“Yes, but you don’t need my help. Yours is better than mine,” Mom said with a tired laugh as she sat down beside me. She reached out for Michael and he climbed into her lap. As he nuzzled into her shallow chest I wondered how many times her embrace had wrapped itself around us; comforting, loving, pain relieving, soul connecting. I stretched over the kitchen table, laying my head on my arm and closed my eyes. Mom stroked my cheek with cashmere hands, softly humming an aimless melody.
“Is that a cello?” Mom asked Chic, looking across the room at the wall behind him. We were visiting Chic and Bea, an elderly couple from our church that lived close by, along the Washougal River. The visit was a welcome diversion for mom as she was feeling increasingly isolated of late. She had recently lost the vision in her right eye, the result of the cancer having spread to her brain.
“It is,” Chic growled, punctuating the t. “I used to play in the Vancouver Symphony.”
“Chic had to quit playing,” Bea intervened. “He was the best around until the arthritis made it too difficult to continue.” We all looked at Chic’s hands at the mention. Swollen and gnarled, they lay unmoving in his lap.
“What is your favorite song?” Chic grumbled from under the tangle of gray eyebrows.
“Meditation,” Mom replied.
“Ahh, yes,” he said lifting his chin and cocking an eyebrow, as if to recall the details from a far spot on the wall. “The interlude from Thais. Jules Massenet was the composer. It was a flop as an opera however the interlude stuck and it became widely popularized by Hollywood.”
“It’s beautiful,” Mom said. The scarf wrap on her balding scalp had slipped over one ear, exposing a few wispy strands of hair that had survived the chemo. Teresa leaned over to adjust it and Mom smiled as we all watched in silence.
“Would you like to hear it?” Chic asked, breaking the silence.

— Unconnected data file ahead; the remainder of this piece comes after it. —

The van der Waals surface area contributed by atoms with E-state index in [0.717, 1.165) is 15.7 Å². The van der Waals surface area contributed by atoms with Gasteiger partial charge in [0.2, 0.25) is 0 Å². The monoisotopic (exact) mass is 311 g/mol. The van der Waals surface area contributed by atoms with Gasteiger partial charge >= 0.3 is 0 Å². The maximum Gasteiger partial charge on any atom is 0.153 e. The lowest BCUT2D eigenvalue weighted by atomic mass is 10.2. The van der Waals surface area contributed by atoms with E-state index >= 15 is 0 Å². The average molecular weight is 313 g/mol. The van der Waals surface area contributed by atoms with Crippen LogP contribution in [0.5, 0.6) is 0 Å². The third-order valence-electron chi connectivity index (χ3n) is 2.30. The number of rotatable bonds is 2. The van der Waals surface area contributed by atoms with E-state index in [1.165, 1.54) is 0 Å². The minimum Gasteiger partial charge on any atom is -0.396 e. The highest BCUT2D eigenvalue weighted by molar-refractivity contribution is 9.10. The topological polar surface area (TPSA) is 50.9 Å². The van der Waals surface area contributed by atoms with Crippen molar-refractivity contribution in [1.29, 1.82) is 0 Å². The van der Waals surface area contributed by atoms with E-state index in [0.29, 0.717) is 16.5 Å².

“Oh, that would be wonderful,” Mom said in a half-lidded whisper.
“Well I’ll be fit to be tied,” Bea boomed. “He hasn’t played in years with the pain so bad in his hands and all.”
Chic rocked-pitched forward out of the Barcalounger and shuffled over to the cello case leaning against the wall. He popped the case clips with mannequin hands, gripping the instrument by the neck vigorously and dragging it back to the chair. Seating himself on the edge, he struck a stoic pose, back straight and bow arm outstretched majestically as he positioned the cello between his knees. Resting the bow against the strings he paused, closing his eyes and dipping his chin until it almost touched the fret. Inaudibly at first, he began to stroke the bow while his other hand oscillated on the string, his hands suddenly becoming fluid and artful in their motion. A haunting sound filled the room as Mom closed her eyes, slowly rocking in time with the music.
Her expression captured me. I had seen it before – a thousand upon thousand times before, though none so sublime as this. The slight upturn of her chin, the subtlety of her smile, the placidness of her expression – as if a Puerto Rican Mona Lisa.
“Rick, you need to come see your mother,” Gordon said, his voice sounding alarmed. “There has been a shift and her time is close.”
Mom’s good friends, Gordon and Louisa, had been the last to take her in after each of the siblings had given hospice care a go and had failed. I raced to Seattle that same night and was quietly led to the guest room after arriving, taking a seat beside Mom. Gordon was right. This time was different. Her color had changed; her skin a dusky gray and translucent.
Mom lay in the twin bed unresponsive, much smaller than I remember and as if the bed was swallowing her. “It’s finally going to happen,” I heard myself repeating over and over, captured by the thought and not knowing how I should feel.
“What is going to happen?” she whispered, her voice echoing in my mind.
I paused without responding, not certain if I had heard her, or imagined it.
“What is going to happen, Mijo?”
“You’re leaving me,” I said out loud.
“Yes I am honey. But it’s not about that.”
“What then?” I cried. “What is this about mom?” I sobbed, laying my head in my hands. Stillness filled the room, stealing my breath.
“Mijo, wake up. This is your time. But you must choose it.”
“I don’t understand Mom. Nothing is making sense.”
“It will, my love. In time. But you must choose to step into awakening, without knowing. That is the essence of awakening. To surrender control.”
“I will,” I resolved, doing as she bade without knowing what I would do next. All I knew is that I would not let this moment pass unheeded like all the others. It is what Mom would have wanted.